In the past one year of the Covid19 pandemic, the East Africa Community (EAC) has lost two sitting Heads of State, Pierre Nkurunziza who died on June 20, 2020, and now John Pombe Joseph Magufuli both at relatively young age of 55 and 61 respectively under clouds of suspicion that Covid19 could have known them down. Officially Nkurunziza died of ‘cardiac arrest’ while Magufuli is said to have been suffering from chronic atrial fibrillation for more than a decade. Either way, as one of the prominent leaders who have been skeptical and rejected Covi19 existence, we mourn John Pombe Magufuli’s demise which many will see as a sad story of foolish bravery, sadly from a scientist who taught chemistry and mathematics, and should have believed in medical sciences. Adieu Magufuli!
Strangely both Nzurunziza and Magufuli were widely reportedly in the media not have believed in the science and medicine of Covid19, rejected most of the public Standard Operating Procedures (SOPs) issued by the World Health Organisation (WHO) as protective measures against the pandemic. Magufuli was reported and often seen praying in ‘modern’ religions, and urging the use of unverified herbal concoctions as possible remedies for Covd19. Equally, Nkurunziza doubted that Covid19 really existed and believed in God and prayers as a solution including expelling the WHO from Burundi.
In Tanzania apart from Magufuli, former president Benjamin Mkapa, Zanzibar first VP Saif Sharif Hamad, former Central Bank Governor Benno Ndulu, several ministers, three MPs, and other high profile figures have recently died under similar clouds of suspicion that Covid19 could be the trigger. Sadly, we have to say goodbye to President John Magufuli in ways that many will find very hard not to blame him for the apparent official dereliction of duty towards Covid19, not just for himself but as president, to many Tanzanians his policy could have put them into harm’s way needlessly.
It was said that at one point Magufuli sent papaya and goat meat samples to be tested for Covid-19 and used the results to justify his denial of the virus’s existence. In June last year he publicly declared that Covid-19 had vanished in Tanzania. So foolish was the claim seen by many as idiocy. It said that at one point ’s reported At one point he sent papaya and goat meat samples to be tested for Covid-19 and used the results to justify his denial of the virus. The true cost of this negligence can be counted in the number of lives lost as a result.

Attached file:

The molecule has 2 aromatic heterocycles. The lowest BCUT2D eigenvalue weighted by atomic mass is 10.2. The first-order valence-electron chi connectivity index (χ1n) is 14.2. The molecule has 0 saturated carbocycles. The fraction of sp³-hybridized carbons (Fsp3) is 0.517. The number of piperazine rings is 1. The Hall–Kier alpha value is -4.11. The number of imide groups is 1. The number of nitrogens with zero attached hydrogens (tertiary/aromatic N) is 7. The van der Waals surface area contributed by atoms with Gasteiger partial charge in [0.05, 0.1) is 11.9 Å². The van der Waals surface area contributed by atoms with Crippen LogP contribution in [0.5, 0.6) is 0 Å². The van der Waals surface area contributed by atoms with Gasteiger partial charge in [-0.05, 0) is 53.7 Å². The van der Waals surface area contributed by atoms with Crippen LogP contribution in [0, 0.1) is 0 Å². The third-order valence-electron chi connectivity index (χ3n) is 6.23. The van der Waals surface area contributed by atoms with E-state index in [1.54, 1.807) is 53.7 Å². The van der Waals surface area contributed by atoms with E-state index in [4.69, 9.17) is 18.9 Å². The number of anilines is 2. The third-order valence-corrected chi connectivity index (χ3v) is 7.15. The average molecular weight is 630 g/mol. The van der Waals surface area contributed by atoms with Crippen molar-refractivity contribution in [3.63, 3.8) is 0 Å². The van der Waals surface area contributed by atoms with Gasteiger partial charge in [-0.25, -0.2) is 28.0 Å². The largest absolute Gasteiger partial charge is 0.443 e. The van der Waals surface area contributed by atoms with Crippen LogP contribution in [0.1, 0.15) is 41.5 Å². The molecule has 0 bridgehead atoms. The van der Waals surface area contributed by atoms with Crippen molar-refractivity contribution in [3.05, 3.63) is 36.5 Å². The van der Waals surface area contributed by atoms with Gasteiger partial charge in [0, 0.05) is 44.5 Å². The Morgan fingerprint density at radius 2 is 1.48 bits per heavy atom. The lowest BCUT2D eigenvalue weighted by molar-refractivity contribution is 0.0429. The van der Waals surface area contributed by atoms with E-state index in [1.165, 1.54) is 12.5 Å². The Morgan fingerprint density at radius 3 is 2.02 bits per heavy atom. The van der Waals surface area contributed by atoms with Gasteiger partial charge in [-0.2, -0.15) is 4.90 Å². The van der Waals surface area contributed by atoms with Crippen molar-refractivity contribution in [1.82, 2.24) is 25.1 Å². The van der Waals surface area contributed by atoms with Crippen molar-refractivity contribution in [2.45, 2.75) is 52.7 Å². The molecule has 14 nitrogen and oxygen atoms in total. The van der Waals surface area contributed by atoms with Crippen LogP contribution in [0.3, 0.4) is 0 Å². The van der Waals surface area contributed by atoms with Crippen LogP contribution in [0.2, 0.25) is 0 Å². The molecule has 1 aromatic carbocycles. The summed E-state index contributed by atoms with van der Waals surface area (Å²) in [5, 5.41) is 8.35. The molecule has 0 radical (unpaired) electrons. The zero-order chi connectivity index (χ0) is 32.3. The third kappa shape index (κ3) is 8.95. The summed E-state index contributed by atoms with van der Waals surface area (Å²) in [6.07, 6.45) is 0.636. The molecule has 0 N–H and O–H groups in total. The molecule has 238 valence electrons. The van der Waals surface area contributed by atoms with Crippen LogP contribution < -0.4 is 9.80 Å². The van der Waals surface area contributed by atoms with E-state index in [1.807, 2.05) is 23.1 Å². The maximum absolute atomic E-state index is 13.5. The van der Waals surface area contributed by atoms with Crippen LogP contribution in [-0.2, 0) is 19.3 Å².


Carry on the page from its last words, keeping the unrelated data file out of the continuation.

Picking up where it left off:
The ‘’Bulldozer’’ nicknamed so for his brash leadership style, who took office as president in 2015, imposed drastic and often uncompromising measures to curb government spending like barring unnecessary foreign travel by government officials. He directed the use of cheaper vehicles and board rooms for transport and meetings respectively. In one instance he cut down a government delegation to the Commonwealth from 50 to 4 people, and dropped government sponsorship for the World Aids Day exhibition in favour of purchasing AIDS medication.
He also stopped a state inauguration dinner for the new parliamentary session and Independence Day because he considered them wasteful, and then reduced his own salary from US$15,000 to US$4,000 per month. He instead used the Independence Day for a cleanup campaign he personally participated in to help reduce the spread of cholera saying it was “so shameful that we are spending huge amounts of money to celebrate 54 years of independence when our people are dying of cholera”. The savings were to be invested in improving hospitals and sanitation in the country, he said.
To undercut opposition criticism of the decay inside CCM, on 10 December 2015, a month after taking office, Magufuli announced his first cabinet with only 19 ministers instead of 30 as a cost saving measure to the praise of civil society and foreign groups. These and many such postures enlisted accolades including the famous twitter hashtag #What Would Magufuli Do which trended for months on social media. Many liked Magufuli’s aggressive tackle against foreign companies that had fleeced Tanzanians especially in the mineral sector.
In 2017, Magufuli slapped Acacia Mining, a subsidiary of Barrick Gold of Canada with an incredible $190bn tax bill over royalties. As part of the settlement, Barrick eventually paid $300m after buying out Acacia, and new operating company, Twiga Minerals was formed with the Tanzanian government owning 16% of the joint venture, and future sharing on a 50-50 basis. This was the Magufuli.
But the sad story of foolish bravery returns to Uganda where like both in Burundi and Tanzania general elections were held last year for a new president and parliament without any guard to prevent the spread of Covid19. In Uganda local fickle groups and surprisingly the European Union claimed that the tough SOPs were meant to constrain free election campaigns by the opposition. In retrospect, President Yoweri Museveni and some of his tough Covid-19 measures should be seen as vindication. Adieu President Magufuli, and many will miss the ‘Magulification’ of Africa.
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